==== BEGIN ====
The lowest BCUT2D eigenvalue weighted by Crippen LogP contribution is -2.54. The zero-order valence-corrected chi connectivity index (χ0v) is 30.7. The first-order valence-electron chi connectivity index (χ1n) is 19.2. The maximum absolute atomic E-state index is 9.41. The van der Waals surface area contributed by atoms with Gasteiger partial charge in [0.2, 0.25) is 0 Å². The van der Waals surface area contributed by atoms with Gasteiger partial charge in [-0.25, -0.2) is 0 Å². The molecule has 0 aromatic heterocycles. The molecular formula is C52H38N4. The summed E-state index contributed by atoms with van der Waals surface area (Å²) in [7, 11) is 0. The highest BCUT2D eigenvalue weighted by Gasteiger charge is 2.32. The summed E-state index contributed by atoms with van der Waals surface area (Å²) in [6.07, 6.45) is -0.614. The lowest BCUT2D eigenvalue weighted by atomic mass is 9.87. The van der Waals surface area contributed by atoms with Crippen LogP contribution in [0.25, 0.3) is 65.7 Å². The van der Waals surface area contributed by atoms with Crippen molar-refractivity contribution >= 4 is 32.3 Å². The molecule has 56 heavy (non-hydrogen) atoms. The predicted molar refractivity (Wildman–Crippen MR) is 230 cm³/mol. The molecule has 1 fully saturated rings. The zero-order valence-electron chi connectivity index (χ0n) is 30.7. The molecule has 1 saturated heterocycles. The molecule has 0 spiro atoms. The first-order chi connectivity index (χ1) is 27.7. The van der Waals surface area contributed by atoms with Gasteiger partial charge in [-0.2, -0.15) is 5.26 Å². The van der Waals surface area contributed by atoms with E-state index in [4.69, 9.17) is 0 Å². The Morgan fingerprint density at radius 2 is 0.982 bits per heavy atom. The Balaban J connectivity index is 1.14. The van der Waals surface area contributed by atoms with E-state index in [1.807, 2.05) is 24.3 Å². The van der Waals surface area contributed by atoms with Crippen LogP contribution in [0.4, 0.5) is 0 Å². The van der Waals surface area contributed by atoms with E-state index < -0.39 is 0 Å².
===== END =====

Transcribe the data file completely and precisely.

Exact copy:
The lowest BCUT2D eigenvalue weighted by Crippen LogP contribution is -2.54. The zero-order valence-corrected chi connectivity index (χ0v) is 30.7. The first-order valence-electron chi connectivity index (χ1n) is 19.2. The maximum absolute atomic E-state index is 9.41. The van der Waals surface area contributed by atoms with Gasteiger partial charge in [0.2, 0.25) is 0 Å². The van der Waals surface area contributed by atoms with Gasteiger partial charge in [-0.25, -0.2) is 0 Å². The molecule has 0 aromatic heterocycles. The molecular formula is C52H38N4. The summed E-state index contributed by atoms with van der Waals surface area (Å²) in [7, 11) is 0. The highest BCUT2D eigenvalue weighted by Gasteiger charge is 2.32. The summed E-state index contributed by atoms with van der Waals surface area (Å²) in [6.07, 6.45) is -0.614. The lowest BCUT2D eigenvalue weighted by atomic mass is 9.87. The van der Waals surface area contributed by atoms with Crippen LogP contribution in [0.25, 0.3) is 65.7 Å². The van der Waals surface area contributed by atoms with Crippen molar-refractivity contribution >= 4 is 32.3 Å². The molecule has 56 heavy (non-hydrogen) atoms. The predicted molar refractivity (Wildman–Crippen MR) is 230 cm³/mol. The molecule has 1 fully saturated rings. The zero-order valence-electron chi connectivity index (χ0n) is 30.7. The molecule has 1 saturated heterocycles. The molecule has 0 spiro atoms. The first-order chi connectivity index (χ1) is 27.7. The van der Waals surface area contributed by atoms with Gasteiger partial charge in [-0.2, -0.15) is 5.26 Å². The van der Waals surface area contributed by atoms with E-state index in [4.69, 9.17) is 0 Å². The Morgan fingerprint density at radius 2 is 0.982 bits per heavy atom. The Balaban J connectivity index is 1.14. The van der Waals surface area contributed by atoms with E-state index in [1.807, 2.05) is 24.3 Å². The van der Waals surface area contributed by atoms with Crippen LogP contribution in [0.4, 0.5) is 0 Å². The van der Waals surface area contributed by atoms with E-state index < -0.39 is 0 Å².